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This week’s analysis is an extract from a report by Terra Firma Risk Management and is reproduced with their kind permission. Please click through here to read the rest of the report.

RISK FOCUS: KIDNAP AND RANSOM Anatomy of West African maritime kidnappings – A guide for seafarers

What happens during a kidnap?

Kidnap abductions are always dangerous, and those in the Gulf of Guinea are no exception. The kidnappers often fire their weapons at and around the bridge in order to intimidate the crew, and a number of crew members have been killed or badly injured during such abductions.

There are signs that some Niger Delta gangs may be increasingly well drilled and organised. After a recent abduction, crew noted that the attackers were so well drilled that their leaders did not have to shout orders. The kidnappers use very fast speedboats (on a recent case, with two 200 horsepower engines) and board the vessel before the crew has time to react. In a number of recent cases, kidnappers have selected hostages from among the crew, preferring non-African to African hostages. Kidnappers appear to believe that the whiter the skin, the higher the ransom they will gain, so they will generally take the lightest-skinned hostages available. Nigerian and other African seafarers are often kidnapped, for instance off the many oil supply services vessels in the area, but the ransoms paid for them are generally much lower. Kidnappers will take quite large numbers of hostages, with six Turkish seafarers recently taken in one event. In another recent incident, four hostages were forced off their vessel into the kidnappers’ speedboat, only to find that there were four hostages from two other vessels were already on board. The kidnappers will also take the opportunity to steal cash, mobiles, satellite phones and computers from the vessel, but most abductions now take no more than 20-30 minutes.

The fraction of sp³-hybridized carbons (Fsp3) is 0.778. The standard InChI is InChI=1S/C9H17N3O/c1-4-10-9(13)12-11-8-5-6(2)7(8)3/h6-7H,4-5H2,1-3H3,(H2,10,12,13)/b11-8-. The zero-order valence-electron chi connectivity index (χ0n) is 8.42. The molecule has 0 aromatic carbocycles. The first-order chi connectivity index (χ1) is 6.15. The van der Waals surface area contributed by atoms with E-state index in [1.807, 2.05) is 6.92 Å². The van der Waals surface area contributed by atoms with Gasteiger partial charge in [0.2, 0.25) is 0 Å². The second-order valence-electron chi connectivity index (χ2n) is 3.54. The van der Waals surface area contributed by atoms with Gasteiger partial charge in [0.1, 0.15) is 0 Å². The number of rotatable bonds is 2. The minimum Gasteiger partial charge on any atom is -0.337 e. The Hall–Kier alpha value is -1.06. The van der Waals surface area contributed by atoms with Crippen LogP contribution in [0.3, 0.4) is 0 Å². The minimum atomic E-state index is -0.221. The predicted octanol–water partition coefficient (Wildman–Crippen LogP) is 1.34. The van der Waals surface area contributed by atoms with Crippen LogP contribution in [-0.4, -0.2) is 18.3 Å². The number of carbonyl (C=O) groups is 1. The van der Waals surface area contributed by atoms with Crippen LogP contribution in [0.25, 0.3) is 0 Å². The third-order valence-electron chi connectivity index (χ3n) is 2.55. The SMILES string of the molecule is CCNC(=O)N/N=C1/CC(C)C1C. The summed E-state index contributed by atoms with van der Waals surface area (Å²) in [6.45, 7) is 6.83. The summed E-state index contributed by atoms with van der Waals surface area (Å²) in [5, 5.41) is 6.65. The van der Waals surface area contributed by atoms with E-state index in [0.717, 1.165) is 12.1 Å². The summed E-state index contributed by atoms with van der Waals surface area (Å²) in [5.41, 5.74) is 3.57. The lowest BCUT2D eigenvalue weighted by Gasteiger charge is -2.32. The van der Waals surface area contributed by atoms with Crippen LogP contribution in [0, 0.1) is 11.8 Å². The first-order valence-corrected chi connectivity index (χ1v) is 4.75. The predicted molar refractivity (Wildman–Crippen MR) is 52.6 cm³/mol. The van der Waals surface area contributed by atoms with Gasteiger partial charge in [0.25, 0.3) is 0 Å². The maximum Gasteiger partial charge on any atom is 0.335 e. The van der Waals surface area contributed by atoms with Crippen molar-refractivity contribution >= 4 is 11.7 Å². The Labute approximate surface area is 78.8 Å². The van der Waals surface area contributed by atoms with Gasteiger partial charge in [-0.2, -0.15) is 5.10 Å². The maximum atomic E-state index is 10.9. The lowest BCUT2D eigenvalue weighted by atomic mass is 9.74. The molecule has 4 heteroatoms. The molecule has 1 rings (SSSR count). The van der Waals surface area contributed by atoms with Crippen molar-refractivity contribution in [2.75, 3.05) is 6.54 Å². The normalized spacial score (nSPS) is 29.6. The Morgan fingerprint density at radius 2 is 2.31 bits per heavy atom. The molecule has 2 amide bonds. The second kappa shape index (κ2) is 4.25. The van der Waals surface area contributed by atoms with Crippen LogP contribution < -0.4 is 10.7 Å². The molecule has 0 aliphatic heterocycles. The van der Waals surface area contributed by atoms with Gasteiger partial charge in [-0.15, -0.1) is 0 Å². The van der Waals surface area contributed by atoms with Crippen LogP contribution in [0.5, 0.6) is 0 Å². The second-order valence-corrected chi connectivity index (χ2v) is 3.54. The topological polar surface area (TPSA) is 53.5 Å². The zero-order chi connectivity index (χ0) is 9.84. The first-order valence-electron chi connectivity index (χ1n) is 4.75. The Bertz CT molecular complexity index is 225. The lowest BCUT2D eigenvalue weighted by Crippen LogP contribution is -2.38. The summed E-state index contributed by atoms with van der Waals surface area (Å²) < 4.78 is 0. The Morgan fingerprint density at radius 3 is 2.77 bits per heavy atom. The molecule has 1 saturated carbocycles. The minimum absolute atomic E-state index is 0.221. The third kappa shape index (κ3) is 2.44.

The kidnappers leave as quickly as possible. The journey to where they hold their victims can take three or four hours or more. As the speedboat reaches the coast and enters one of the rivers, the pirates make the hostages wear coats with hoods in order to conceal their identity not only from the authorities but, possibly more importantly, from other gangs who might try to steal the hostages from them.


The conditions in which seafarers are held by West African kidnappers are poor. Torture or deliberate, prolonged physical maltreatment is rare, although most kidnap victims will suffer the occasional slap or jab with a rifle butt. The major threat comes from the highly unhygienic conditions.

The camps in which hostages are held vary, but most are in very swampy areas some way from any settlements except very small jungle hamlets. The jungle is extremely thick, and the land is low, very muddy and often awash with tidal water. Mosquitoes and other insects are a constant presence, and snakes are commonly seen. Often, hostages are ‘housed’ in wooden sheds with corrugated roofs, but with gaps between roof and wall. Hostages sleep on mattresses, sometimes with two people to a single mattress. Food is often in short supply, and consists mostly of rice and noodles, sometimes with eggs. Water is occasionally brought in bottles from shops. The poor hygiene can lead quickly to ill health, with many kidnap victims suffering episodes of diarrhoea and vomiting while in captivity.

Bites from insects are constant and often lead to infections and illness both during captivity and afterwards. One doctor based in the Niger Delta, who conducts medical checks on released hostages, estimated that 60-70% of hostages develop malaria during or after captivity. Fortunately, seafarers taken captive do normally survive. There has been one documented death during the abduction of crew from vessels in the Gulf of Guinea but, as far as is known, there have been no fatalities arising from the period of captivity of hostages.

Ironically, the unhygienic conditions may act as a brake on the duration of kidnaps. The kidnappers are very aware of the impact of these conditions on their hostages and they likely understand that it is not in their interests to have seriously ill hostages on their hands – it does not suit their business model.